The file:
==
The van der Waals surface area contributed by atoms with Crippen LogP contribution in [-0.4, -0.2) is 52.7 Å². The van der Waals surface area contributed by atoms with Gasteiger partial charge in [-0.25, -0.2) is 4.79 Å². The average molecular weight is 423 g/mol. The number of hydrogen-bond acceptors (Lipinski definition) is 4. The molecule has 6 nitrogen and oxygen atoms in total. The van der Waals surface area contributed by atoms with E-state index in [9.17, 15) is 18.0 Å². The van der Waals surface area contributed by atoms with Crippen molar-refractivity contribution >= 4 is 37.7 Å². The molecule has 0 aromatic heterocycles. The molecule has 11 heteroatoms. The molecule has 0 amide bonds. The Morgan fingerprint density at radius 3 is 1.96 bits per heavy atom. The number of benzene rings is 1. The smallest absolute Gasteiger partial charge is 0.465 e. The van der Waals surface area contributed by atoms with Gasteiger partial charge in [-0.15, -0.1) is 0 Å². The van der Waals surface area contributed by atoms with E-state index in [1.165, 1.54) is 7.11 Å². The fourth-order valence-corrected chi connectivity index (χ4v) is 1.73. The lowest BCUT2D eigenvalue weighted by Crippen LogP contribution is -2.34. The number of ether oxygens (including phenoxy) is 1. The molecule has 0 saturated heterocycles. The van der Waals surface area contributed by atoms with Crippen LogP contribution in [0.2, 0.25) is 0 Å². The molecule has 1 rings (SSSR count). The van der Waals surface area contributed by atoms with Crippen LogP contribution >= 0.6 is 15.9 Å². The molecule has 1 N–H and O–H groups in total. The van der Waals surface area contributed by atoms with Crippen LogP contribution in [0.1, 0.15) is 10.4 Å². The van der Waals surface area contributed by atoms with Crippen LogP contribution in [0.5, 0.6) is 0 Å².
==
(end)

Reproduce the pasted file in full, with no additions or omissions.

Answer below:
The van der Waals surface area contributed by atoms with Crippen LogP contribution in [-0.4, -0.2) is 52.7 Å². The van der Waals surface area contributed by atoms with Gasteiger partial charge in [-0.25, -0.2) is 4.79 Å². The average molecular weight is 423 g/mol. The number of hydrogen-bond acceptors (Lipinski definition) is 4. The molecule has 6 nitrogen and oxygen atoms in total. The van der Waals surface area contributed by atoms with E-state index in [9.17, 15) is 18.0 Å². The van der Waals surface area contributed by atoms with Crippen molar-refractivity contribution >= 4 is 37.7 Å². The molecule has 0 aromatic heterocycles. The molecule has 11 heteroatoms. The molecule has 0 amide bonds. The Morgan fingerprint density at radius 3 is 1.96 bits per heavy atom. The number of benzene rings is 1. The smallest absolute Gasteiger partial charge is 0.465 e. The van der Waals surface area contributed by atoms with Gasteiger partial charge in [-0.15, -0.1) is 0 Å². The van der Waals surface area contributed by atoms with E-state index in [1.165, 1.54) is 7.11 Å². The fourth-order valence-corrected chi connectivity index (χ4v) is 1.73. The lowest BCUT2D eigenvalue weighted by Crippen LogP contribution is -2.34. The number of ether oxygens (including phenoxy) is 1. The molecule has 0 saturated heterocycles. The van der Waals surface area contributed by atoms with Crippen LogP contribution in [0.2, 0.25) is 0 Å². The molecule has 1 rings (SSSR count). The van der Waals surface area contributed by atoms with Crippen LogP contribution >= 0.6 is 15.9 Å². The molecule has 1 N–H and O–H groups in total. The van der Waals surface area contributed by atoms with Crippen LogP contribution in [0.1, 0.15) is 10.4 Å². The van der Waals surface area contributed by atoms with Crippen LogP contribution in [0.5, 0.6) is 0 Å².